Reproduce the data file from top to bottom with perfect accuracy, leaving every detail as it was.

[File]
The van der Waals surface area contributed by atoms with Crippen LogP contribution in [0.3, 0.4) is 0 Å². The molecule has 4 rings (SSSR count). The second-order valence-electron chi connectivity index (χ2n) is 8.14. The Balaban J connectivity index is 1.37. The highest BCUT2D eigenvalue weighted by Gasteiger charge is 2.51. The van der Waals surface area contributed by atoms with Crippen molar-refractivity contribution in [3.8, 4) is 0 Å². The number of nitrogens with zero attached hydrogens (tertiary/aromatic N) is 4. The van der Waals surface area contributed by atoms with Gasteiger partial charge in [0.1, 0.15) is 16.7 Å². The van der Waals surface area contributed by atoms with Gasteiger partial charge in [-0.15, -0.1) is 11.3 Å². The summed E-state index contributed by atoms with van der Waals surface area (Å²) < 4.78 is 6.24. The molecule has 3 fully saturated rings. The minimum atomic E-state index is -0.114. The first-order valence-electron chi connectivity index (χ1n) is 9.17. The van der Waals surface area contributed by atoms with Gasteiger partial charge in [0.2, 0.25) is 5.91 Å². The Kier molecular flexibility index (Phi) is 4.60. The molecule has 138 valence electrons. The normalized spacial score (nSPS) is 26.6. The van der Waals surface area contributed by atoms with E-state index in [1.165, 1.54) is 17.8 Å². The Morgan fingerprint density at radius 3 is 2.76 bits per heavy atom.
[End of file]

The van der Waals surface area contributed by atoms with Crippen LogP contribution in [0.3, 0.4) is 0 Å². The molecule has 4 rings (SSSR count). The second-order valence-electron chi connectivity index (χ2n) is 8.14. The Balaban J connectivity index is 1.37. The highest BCUT2D eigenvalue weighted by Gasteiger charge is 2.51. The van der Waals surface area contributed by atoms with Crippen molar-refractivity contribution in [3.8, 4) is 0 Å². The number of nitrogens with zero attached hydrogens (tertiary/aromatic N) is 4. The van der Waals surface area contributed by atoms with Gasteiger partial charge in [0.1, 0.15) is 16.7 Å². The van der Waals surface area contributed by atoms with Gasteiger partial charge in [-0.15, -0.1) is 11.3 Å². The summed E-state index contributed by atoms with van der Waals surface area (Å²) < 4.78 is 6.24. The molecule has 3 fully saturated rings. The minimum atomic E-state index is -0.114. The first-order valence-electron chi connectivity index (χ1n) is 9.17. The van der Waals surface area contributed by atoms with Gasteiger partial charge in [0.2, 0.25) is 5.91 Å². The Kier molecular flexibility index (Phi) is 4.60. The molecule has 138 valence electrons. The normalized spacial score (nSPS) is 26.6. The van der Waals surface area contributed by atoms with E-state index in [1.165, 1.54) is 17.8 Å². The Morgan fingerprint density at radius 3 is 2.76 bits per heavy atom.